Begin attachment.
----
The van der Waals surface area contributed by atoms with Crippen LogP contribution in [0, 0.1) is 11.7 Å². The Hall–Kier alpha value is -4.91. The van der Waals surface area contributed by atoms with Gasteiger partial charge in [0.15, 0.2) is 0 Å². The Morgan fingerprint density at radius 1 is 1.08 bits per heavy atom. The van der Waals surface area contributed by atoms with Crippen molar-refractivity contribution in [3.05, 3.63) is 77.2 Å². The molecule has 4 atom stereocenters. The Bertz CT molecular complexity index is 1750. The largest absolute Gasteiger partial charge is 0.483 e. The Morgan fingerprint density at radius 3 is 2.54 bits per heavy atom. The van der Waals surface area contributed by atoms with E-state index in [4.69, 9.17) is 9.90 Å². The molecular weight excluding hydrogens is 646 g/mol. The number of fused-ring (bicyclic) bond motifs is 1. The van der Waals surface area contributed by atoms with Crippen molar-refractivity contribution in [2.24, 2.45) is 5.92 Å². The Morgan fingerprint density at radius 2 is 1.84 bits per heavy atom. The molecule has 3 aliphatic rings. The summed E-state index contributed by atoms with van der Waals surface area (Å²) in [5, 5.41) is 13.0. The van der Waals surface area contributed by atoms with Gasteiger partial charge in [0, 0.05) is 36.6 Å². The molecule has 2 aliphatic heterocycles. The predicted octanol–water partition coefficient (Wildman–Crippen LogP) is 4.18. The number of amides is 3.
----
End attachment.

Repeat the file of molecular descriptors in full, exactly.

The van der Waals surface area contributed by atoms with Crippen LogP contribution in [0, 0.1) is 11.7 Å². The Hall–Kier alpha value is -4.91. The van der Waals surface area contributed by atoms with Gasteiger partial charge in [0.15, 0.2) is 0 Å². The Morgan fingerprint density at radius 1 is 1.08 bits per heavy atom. The van der Waals surface area contributed by atoms with Crippen molar-refractivity contribution in [3.05, 3.63) is 77.2 Å². The molecule has 4 atom stereocenters. The Bertz CT molecular complexity index is 1750. The largest absolute Gasteiger partial charge is 0.483 e. The Morgan fingerprint density at radius 3 is 2.54 bits per heavy atom. The van der Waals surface area contributed by atoms with E-state index in [4.69, 9.17) is 9.90 Å². The molecular weight excluding hydrogens is 646 g/mol. The number of fused-ring (bicyclic) bond motifs is 1. The van der Waals surface area contributed by atoms with Crippen molar-refractivity contribution in [2.24, 2.45) is 5.92 Å². The Morgan fingerprint density at radius 2 is 1.84 bits per heavy atom. The molecule has 3 aliphatic rings. The summed E-state index contributed by atoms with van der Waals surface area (Å²) in [5, 5.41) is 13.0. The van der Waals surface area contributed by atoms with Gasteiger partial charge in [0, 0.05) is 36.6 Å². The molecule has 2 aliphatic heterocycles. The predicted octanol–water partition coefficient (Wildman–Crippen LogP) is 4.18. The number of amides is 3.